Stretch your infrastructure

Stretch your infrastructure
By Paul Johnson, UK Data Centre Segment Leader, ABB www.new.abb.com

Adapt to demand by adopting power distribution systems based on standard modules to deliver an elastic approach to critical infrastructure

On the one hand, data centre operators experience variable demand on servers and therefore variable power load and deployment. But on the other hand, they face fixed costs from the fabric of data centre buildings and the grid connections that feed them.
When surveyed, 64% of data centre experts identified scalability as their number one issue as it sets them the challenge of meeting growing demand at the same time as maintaining uptime and operational efficiency. Having power infrastructure that is flexible and scalable will help them to better meet the needs of their servers – and ultimately their customers.

Elastic critical infrastructure
The concept of Elastic Critical Infrastructure (ECI) has developed to support this through the use of standard products for medium voltage switchgear, UPS systems and also low voltage switchgear. These are configured in a smart way so that data centre operators can use it to power a pay as you grow approach.
The concept enables data centre operators to use many small design blocks to build a large-scale system over time to meet the evolving needs of a growing data centre. The key is to use standard products that are readily available on short lead times, and that can be deployed at scale. Smart control and communication capabilities help manage these systems and leverage operational efficiency gains.

Improving asset utilisation
In a basic 2N system architecture operators use two parallel systems, each of which is capable of meeting the data centre’s entire load. The benefit is the certainty that the infrastructure will supply loads. However, it comes with the drawback that operators can never achieve more than 50% utilisation from infrastructure.
By using the ECI approach with many small modules, operators no longer need to rely on one of two systems operating. The approach is perhaps most valuable for UPS systems, which are relatively costly per kW delivered in comparison with medium and low voltage switchgear and transformers. For example, with four 500 kW UPS modules to support a 1.5 MW IT load, a malfunction of one module won’t affect overall power availability and the remaining three modules can be used as a group to meet the entire power demand.
By building in smaller design blocks, operators are able to deploy various architectures, even changing between architectures as the facility is fitted out. Depending on the size of the block that’s used, a facility could start out with two 1MW power streams in a 2N architecture, and as the facility increases in capacity, an additional power stream could be included to reconfigure the system to be a distributed redundant – three to make two architecture.
In general, the flexibility of a system grows as an operator installs more modules, offering more options to create load groups. In addition, the impact of any single module reduces – with the important implication that operators can downsize overall capacity and increase the utilisation factor (UF) of each module and of the system as a whole.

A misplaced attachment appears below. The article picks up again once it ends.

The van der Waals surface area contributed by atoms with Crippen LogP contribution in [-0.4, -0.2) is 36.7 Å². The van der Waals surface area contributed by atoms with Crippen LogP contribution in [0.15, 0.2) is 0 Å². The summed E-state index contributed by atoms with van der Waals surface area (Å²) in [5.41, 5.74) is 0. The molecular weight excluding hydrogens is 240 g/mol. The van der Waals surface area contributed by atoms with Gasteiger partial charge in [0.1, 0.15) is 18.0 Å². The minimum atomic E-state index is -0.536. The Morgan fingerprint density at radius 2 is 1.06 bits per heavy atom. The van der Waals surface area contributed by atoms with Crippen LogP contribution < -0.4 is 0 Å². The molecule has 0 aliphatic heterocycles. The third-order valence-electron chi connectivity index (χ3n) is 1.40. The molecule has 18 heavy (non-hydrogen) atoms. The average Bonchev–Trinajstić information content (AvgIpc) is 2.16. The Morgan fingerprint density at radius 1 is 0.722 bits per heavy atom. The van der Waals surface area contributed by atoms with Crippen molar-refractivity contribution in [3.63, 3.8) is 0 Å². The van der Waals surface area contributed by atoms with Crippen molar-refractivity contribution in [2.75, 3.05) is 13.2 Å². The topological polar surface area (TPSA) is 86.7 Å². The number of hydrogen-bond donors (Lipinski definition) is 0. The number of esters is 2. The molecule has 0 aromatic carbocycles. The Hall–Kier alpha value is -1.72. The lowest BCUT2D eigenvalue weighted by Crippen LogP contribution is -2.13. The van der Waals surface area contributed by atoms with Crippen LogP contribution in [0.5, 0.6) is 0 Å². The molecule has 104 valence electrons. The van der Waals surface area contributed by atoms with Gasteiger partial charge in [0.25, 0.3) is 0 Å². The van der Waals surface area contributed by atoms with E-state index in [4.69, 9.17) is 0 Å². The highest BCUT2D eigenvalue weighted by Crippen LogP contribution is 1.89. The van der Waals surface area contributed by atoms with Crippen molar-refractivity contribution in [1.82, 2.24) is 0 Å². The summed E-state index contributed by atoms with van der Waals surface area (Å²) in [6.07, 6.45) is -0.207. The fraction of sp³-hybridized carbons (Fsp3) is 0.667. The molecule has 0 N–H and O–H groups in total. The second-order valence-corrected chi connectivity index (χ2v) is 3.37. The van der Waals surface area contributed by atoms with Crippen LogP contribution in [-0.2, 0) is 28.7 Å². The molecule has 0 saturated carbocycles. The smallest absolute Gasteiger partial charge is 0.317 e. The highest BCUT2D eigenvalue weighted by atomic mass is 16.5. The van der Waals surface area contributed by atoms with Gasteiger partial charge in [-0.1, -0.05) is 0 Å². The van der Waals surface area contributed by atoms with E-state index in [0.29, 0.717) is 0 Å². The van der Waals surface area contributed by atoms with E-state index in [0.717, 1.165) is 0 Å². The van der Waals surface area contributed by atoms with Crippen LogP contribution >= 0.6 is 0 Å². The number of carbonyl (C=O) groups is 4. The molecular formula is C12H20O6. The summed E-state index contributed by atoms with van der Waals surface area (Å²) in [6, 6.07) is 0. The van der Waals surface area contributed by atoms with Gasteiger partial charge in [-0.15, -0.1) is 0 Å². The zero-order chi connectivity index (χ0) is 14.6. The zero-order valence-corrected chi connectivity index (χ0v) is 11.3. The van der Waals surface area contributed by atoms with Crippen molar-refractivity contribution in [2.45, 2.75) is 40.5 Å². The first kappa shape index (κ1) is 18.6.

Reduce stranded capacity in UPS
Traditional monolithic UPS systems contain multiple UPS modules and shared components such as switchgear. This provides a straightforward approach but has the drawback that capacity can become stranded as the UPS module ratings are sometimes quite large. In addition, a failure on any single UPS module can impact the availability of the UPS system as a whole.
With the ECI approach, modular UPS systems are employed and include multiple power modules. For example, some modular UPS systems have their own dedicated control logic, static bypass, user interface and switchgear that enables each power module to act as a complete UPS. The result is greater levels of flexibility to group power modules to feed loads and less stranded capacity and higher availability of backup power.

How ECI influences transformers & circuit breakers
The laws of physics mean that a fault on a large single transformer can give rise to high fault levels. As an alternative, using multiple smaller transformers will meet the same capacity but with a significantly reduced fault level. In turn, operators can downsize their protective devices (ACBs and MCCBs), with the potential to find significant cost savings and also provide a safer system because the lower fault levels mean reduced incident energy in case of an arc flash event.

Communication and control for ECI
Switching to the ECI approach offers huge opportunities for capital savings. However, the smaller blocks do have more components so implementing digital metering of current and voltage, as well as monitoring of temperature and component wear, will provide accurate and timely data for data centre infrastructure management (DCIM) systems. This will optimise operations by making decisions based on availability, status and condition of critical power.

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